Friday, November 9, 2012

Two artworks for the Mathematical Exhibition of Joint Mathematical Meeting

Chern and I submitted two artworks to the Joint Mathematical Beading, which were accepted today: 1. Super Buckyball of Genus 31
2. Beaded Hilbert Curve, step two

In addition to the beadworks we submitted, we also noticed five Platonic bead models made by Ron Asherov. His bead models have multiple beads in an edge, which are similar to our works a few years ago. I labeled this type of bead models with Edge with Multiple Beads, where you can find all the posts. He doesn't seem to know our works along this direction, though.
He also mentioned that the Nylon string passes adjacent edges exactly once with carefully chosen path of string, which is simply the consequence of Hamiltonian path on the dual graph of the corresponding Platonic solids. We can view the whole beading process as a path through the face of polyhedron. Thus if there exists a Hamiltonian path through each face once (Hamiltonian path for the dual polyhedron), then the Nylon string will go through each beads exactly twice and only twice. Of course, you can also say the Nylon string will go through the adjacent edges exactly once. They are the same thing.

Here is a model made by Chern Chuang almost five years ago:


I was quite surprised by its rigidity when Chern showed me this model. At that time, people questioned me about the meaning of beads. I told some of my colleagues that spherical beads represent chemical bonds instead of atoms. Atoms are not shown in the bead model explicitly, instead, they are located at somewhere three beads meet. Most chemists feel uncomfortable with this connection. So Chern and I tried try to explore with the shape of beads and multiple beads and hope that they can better represent the shape of chemical bonds. So that is why we have these models in which multiple beads represent an edge.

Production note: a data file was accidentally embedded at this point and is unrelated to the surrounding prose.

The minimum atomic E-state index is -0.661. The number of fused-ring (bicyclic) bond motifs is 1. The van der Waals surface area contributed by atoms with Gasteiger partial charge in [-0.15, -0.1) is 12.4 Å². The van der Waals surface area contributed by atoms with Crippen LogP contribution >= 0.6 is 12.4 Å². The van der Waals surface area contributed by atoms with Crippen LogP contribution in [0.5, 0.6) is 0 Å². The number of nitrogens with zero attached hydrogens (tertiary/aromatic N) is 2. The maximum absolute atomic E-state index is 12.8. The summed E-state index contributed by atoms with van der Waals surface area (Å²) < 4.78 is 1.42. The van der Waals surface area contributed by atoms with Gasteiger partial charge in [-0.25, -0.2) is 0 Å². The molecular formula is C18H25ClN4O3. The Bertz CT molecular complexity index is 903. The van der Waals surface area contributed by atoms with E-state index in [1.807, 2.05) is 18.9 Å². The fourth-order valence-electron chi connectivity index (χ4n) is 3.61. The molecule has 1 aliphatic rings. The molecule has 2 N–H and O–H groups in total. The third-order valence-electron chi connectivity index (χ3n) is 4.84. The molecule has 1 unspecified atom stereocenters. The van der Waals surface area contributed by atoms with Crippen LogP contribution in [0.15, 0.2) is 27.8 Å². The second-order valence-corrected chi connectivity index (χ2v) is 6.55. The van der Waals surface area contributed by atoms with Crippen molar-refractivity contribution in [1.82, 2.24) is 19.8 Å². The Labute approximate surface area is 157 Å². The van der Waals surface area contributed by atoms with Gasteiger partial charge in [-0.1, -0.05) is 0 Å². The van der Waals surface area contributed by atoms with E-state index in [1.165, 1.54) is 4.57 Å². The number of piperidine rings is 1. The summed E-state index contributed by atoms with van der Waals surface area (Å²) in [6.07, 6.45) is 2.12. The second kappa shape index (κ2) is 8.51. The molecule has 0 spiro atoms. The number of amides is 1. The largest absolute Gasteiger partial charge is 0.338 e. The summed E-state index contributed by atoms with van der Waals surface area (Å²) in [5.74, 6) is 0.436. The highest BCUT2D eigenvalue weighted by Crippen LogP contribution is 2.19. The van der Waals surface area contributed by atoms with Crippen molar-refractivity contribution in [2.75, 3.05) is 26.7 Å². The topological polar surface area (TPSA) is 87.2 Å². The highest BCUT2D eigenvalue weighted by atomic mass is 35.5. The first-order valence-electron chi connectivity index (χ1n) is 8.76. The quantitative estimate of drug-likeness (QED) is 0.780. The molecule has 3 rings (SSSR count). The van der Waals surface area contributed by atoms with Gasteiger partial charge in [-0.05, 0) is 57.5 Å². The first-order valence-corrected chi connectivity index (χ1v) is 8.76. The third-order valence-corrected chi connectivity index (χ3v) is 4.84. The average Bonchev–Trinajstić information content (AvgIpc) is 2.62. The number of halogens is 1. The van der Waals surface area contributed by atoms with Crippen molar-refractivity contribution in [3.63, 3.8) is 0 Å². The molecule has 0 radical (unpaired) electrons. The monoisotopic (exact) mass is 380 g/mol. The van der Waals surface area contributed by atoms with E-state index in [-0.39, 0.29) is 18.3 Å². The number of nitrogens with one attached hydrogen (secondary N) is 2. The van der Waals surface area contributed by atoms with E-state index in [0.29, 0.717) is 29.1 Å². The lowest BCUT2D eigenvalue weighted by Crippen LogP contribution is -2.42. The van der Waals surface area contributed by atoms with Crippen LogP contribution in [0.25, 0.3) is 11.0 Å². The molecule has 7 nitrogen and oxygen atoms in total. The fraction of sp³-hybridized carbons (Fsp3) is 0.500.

But now, I have the valence sphere model of chemical bond as the theoretical foundation of bead models. Spherical beads are in fact the simplest possible approximation of electron pairs, in accord with the principle of Occam's razor. So to build a model of a molecule with only beads and strings is equivalent to performing a molecular analogue computation with beads. The result of computation is the approximate electron density of the corresponding molecule without referring to the Schrödinger equation or atomic orbitals (this is the comment I got from Prof. H. Bent). I have written an article on the connection between bead models and valence sphere model in Chinese for September issue of Science Monthly (科學月刊). I think I should write something about the molecular analogue computation with beads.

Of course, what I am saying above is to view bead models as molecular models. Results of mathematical beading do not need to have any connection to the molecular world. For instance, the beaded Hilbert curve accepted by the JMM mathematical art exhibition is a good example.

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